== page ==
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Gone are the days when we were taught gender in binary and their corresponding pronouns as “he” and “she”. Today, variations in a person’s gender identity and expression are getting visibility more than ever before. This demands unlearning and relearning many conventional usages of language.
Gender identity is something different from and completely unrelated to the sex assigned to a person at birth. This is where the use of pronouns comes in. Physically, a person may be born with certain sex organs, but what they identify with determines their gender and subsequently, their pronouns.
Usually, there is a tendency to automatically believe that a person’s looks determine their pronouns or their gender identity. For example, someone who wears androgynous clothes may seem to be a queer person. Intersex and transgender individuals are called and recognised as “third gender”. But it is wrong to make assumptions about what pronouns someone uses based on their appearance.
In India, the Transgender Persons ( Protection of Rights) Act, 2019 erroneously groups intersex, transgender, and genderqueer people under the same category. While the promulgation of such an Act may be touted as a progressive step toward inclusion, such provisions which compel people to be identified as male, female or transgender, again defeat their purpose.
It is a common misconception to categorise transgender people as “third gender”, which designates them as belonging to a gender other than male or female. Some individuals assigned male at birth may have a female gender identity and prefer “she/her” as pronouns, while some others assigned female at birth, may have a male as gender identity and prefer the pronouns “he/him”.
In the case of genderqueer or gender non-conforming individuals, they use gender-neutral pronouns because they don’t want to limit themselves to options provided by a binary, heteronormative system. Their preferred use of pronouns is usually “they”. Even though traditionally, in English classes we were taught to use “they” in plural form, the use of “they” in a singular form for gender non-conforming people has a long history.
In 2015, the 200 linguists at the American Dialect Society declared the singular “they” as the 2015 word of the year. Merriam-Webster and the Oxford dictionary, both now include the singular usage of “they.” For some people, the use of pronouns may not always be static, like in the case of gender-fluid persons, who experience one or more changes in their gender identity or gender expression. They may use “they” as a pronoun or prefer different pronouns at different intervals of time.
The use of gender-neutral pronouns also requires the rethinking of languages in a non-gendered way. Instead of associating a particular characteristic as the sole determinant of sex, “male” and “female” should be used depending on the context, with flexible associations. For example, saying male chromosomes instead of Y chromosomes attributes the trait of maleness to a specific chromosome, when in reality, determining whether a person is male or female depends on multiple variables.
Some people may also use a mix of he/they or she/they. This means it is okay to alternate between the two pronouns. “Some people, they don’t mind those pronouns being interchanged for them. And for some other people, they use one specific pronoun in one context and another set of pronouns in another, depending on maybe safety or comfort,” Alex Schmider, associate director of transgender representation at GLAAD says.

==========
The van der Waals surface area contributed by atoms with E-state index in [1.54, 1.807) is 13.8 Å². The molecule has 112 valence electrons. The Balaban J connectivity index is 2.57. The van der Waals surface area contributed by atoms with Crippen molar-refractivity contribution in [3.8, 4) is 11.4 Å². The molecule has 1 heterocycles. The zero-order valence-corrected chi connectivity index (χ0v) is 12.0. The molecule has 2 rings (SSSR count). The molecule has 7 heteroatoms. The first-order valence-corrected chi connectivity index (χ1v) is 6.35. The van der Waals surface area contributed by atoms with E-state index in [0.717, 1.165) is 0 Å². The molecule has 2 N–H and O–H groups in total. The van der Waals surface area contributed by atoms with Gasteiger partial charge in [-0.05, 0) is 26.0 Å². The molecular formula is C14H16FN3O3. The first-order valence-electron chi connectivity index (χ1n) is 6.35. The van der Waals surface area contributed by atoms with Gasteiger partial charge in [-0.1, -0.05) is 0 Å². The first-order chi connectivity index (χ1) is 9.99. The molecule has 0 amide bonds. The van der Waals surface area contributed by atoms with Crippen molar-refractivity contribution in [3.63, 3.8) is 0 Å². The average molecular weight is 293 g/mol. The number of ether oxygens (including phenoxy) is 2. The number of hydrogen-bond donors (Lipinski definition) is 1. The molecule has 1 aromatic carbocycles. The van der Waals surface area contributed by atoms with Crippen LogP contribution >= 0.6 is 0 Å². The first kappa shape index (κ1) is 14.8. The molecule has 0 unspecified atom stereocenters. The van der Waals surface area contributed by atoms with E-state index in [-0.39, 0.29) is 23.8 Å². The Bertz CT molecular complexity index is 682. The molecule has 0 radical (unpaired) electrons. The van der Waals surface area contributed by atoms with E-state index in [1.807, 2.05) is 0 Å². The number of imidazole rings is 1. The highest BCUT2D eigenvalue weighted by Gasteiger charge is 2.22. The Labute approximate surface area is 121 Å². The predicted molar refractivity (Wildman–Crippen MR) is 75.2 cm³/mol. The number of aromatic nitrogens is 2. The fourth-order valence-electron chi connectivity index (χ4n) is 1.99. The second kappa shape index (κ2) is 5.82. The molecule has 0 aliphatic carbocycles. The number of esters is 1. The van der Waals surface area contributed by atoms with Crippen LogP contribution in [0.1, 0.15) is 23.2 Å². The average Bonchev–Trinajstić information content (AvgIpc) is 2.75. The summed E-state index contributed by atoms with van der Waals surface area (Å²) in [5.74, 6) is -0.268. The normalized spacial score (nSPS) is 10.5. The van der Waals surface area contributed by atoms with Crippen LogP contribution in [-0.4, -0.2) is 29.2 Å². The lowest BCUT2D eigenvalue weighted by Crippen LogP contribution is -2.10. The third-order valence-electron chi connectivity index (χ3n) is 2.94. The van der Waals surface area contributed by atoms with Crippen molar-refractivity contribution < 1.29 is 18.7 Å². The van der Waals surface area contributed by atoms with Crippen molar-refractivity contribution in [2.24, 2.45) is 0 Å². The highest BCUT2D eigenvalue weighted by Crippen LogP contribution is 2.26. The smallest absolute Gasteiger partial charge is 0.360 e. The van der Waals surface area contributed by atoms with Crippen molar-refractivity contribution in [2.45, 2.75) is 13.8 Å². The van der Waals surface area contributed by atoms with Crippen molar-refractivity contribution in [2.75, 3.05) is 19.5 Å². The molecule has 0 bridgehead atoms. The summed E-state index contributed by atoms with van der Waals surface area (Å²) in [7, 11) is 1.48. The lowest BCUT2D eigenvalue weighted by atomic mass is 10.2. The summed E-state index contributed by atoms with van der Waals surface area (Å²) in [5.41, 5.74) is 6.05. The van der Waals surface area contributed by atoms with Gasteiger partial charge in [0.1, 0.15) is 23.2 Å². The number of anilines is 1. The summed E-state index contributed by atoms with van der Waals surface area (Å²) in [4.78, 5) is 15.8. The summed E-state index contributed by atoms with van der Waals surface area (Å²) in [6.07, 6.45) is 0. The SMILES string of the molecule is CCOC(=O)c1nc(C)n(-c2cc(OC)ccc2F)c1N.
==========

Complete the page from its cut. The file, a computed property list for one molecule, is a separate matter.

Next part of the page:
A person’s use of particular pronouns is a way of telling people more about their identity. Therefore, the correct use of pronouns is necessary to extend basic respect to them and ensure them a safe space. If someone is referred to with the wrong pronouns, then it can make them feel invalidated, dismissed, or even dysphoric.
For a cis-gender person who does not have to constantly think about the pronouns people use for them, it is not only negligent but can also be outright oppressive to not care about the pronouns other people use.
So where do we start to correct the use of pronouns? The first step is asking about people’s pronouns in the initial conversation with them. While it may be awkward at first, it is crucial to approach a person with an open mind. The correct use of pronouns can be better taught in classrooms, where young people are still learning about bodies and language.
With children having limited safe spaces where they can engage in such conversations, the inclusion of such topics in biology and sex education classes is crucial. Bill Farmer, a science teacher from Illinois teaches students about people with intersex traits, as well as people who are born with reproductive or sexual anatomy different from the traditional male or female binary. Along with it, he introduces the idea that gender is a social construct and not a biological fact, early on in his sessions.
Gender identity must be included and discussed in class because as Sam Long, a transgender man who teaches biology at Denver South High School says, “LGBTQIA+ identities are a naturally occurring facet of human variation and that is why we need to learn about them in the context of biology and human anatomy.”
Also, when teaching about gender, sex, and sexuality, the language should focus on the precise organ, function, or pattern being studied, instead of attributing this automatically to a particular gender. For example, instead of saying women produce eggs, one can say ovaries produce eggs.
Even now, when science has proven that there are sexes and genders beyond male and female, the discourse around it is still rooted in binary gender ideas. This lack of understanding has severely impacted how we perceive and address people outside of gender heteronormativity.
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